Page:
Nothing lasts forever, and that includes the tax-sheltered growth of individual retirement accounts. Though you can avoid paying taxes on the money for decades, eventually, Uncle Sam will want his cut. Starting in the year you turn 70 1/2 years old for traditional IRAs or the year after the original owner of a Roth IRA dies, the Internal Revenue Service forces you to start taking money out of the IRA in the form of required minimum distributions, or RMDs.
When Distributions Are Required
For traditional IRAs, RMDs begin in the year you turn 70 1/2 years old. The first year that you're required to take a distribution, you have until April 1 of the following year to withdraw the money. But your RMD for future years must be completed by the end of the calendar year. For example, say you turn 70 1/2 in November 2015. You have until April 1, 2016, to withdraw the money. But you must also take out your 2016 RMD by Dec. 31, 2016.
Roth IRAs are different: You're never required to take distributions as long as you are the original owner of the Roth IRA. But if you inherit a Roth IRA, the rules are the same as they are for inherited traditional IRAs when the owner died before April 1 of the year after turning 70 1/2, also known as the required beginning date.
Calculating IRA RMDs
The RMD for an IRA equals the value of your IRA divided by your life expectancy. The IRA value is determined as of the first day of the calendar year. For example, your 2015 RMD is calculated based on the value of your IRA as of Jan. 1, 2015. Your life expectancy is determined based on the life expectancy tables in IRS Publication 590. If the IRA is yours, use the Uniform Lifetime Table unless the sole beneficiary of your IRA is your spouse and your spouse is at least 10 years younger than you; if that's the case, use the Joint Life and Last Survivor Table. If you're a beneficiary of the IRA, you use the Single Life Expectancy Table. For example, if your life expectancy is 10 years and your IRA is worth $120,000, your RMD is $12,000.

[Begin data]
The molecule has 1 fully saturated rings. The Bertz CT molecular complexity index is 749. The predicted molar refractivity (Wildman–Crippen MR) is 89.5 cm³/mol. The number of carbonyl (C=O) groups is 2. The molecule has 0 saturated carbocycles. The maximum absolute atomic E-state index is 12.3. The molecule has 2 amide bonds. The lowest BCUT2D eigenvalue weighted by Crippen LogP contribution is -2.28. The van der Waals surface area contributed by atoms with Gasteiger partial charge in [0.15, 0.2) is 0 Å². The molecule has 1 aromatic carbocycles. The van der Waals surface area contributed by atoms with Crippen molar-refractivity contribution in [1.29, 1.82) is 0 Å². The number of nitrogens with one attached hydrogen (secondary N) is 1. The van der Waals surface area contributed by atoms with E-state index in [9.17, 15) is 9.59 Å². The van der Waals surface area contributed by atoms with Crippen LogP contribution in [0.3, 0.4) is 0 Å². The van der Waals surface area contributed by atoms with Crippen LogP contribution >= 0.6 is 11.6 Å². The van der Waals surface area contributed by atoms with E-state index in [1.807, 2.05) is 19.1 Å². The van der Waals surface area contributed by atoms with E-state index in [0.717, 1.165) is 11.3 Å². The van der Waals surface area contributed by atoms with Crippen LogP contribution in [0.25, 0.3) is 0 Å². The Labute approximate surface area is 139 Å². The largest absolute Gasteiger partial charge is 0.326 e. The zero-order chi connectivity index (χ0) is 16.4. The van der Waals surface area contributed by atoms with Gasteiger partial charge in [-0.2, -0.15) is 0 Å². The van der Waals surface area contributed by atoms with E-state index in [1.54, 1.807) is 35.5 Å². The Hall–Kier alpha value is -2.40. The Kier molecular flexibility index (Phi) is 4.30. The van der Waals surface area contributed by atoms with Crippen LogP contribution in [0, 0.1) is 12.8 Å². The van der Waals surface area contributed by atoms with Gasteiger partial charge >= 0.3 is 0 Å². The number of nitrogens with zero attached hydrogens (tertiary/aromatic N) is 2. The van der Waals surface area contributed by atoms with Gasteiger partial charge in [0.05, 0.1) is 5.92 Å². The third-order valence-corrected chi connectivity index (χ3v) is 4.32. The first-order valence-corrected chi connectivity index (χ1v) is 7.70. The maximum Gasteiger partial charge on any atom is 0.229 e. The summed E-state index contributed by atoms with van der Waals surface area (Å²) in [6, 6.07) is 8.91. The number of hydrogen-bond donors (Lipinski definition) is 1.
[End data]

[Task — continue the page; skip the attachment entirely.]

Penalties for not Taking RMDs
If you fail to take your RMD in time, the IRS assesses a penalty equal to 50 percent of the amount you should have withdrawn. For example, if you should have withdrawn $12,000 but missed the deadline, you owe a $6,000 tax penalty. If you believe you made a reasonable error and have taken steps to make up for the shortfall in required distributions, you may request a waiver of the penalty using Form 5329 when you file your income taxes. For example, the IRS might waive the penalty if your bank mistakenly processed your request to withdraw the full $12,000 but only distributed $1,200; you should be able to prove you immediately contacted the bank to withdraw the rest but the bank wasn't able to complete the withdrawal before the due date for your RMD.
The IRS does not have a form that you're required to fill out when you take a required distribution. Even though RMDs are required, they still count as taxable income that you must include when you file your income taxes. Your financial institution will send you a Form 1099-R documenting your withdrawal for tax purposes. However, your financial institution may have a form for you to complete if you want the RMDs taken out automatically. For example, if you provide your birthday, your bank might be willing to calculate your RMD for you and automatically make distributions to you over the course of the year.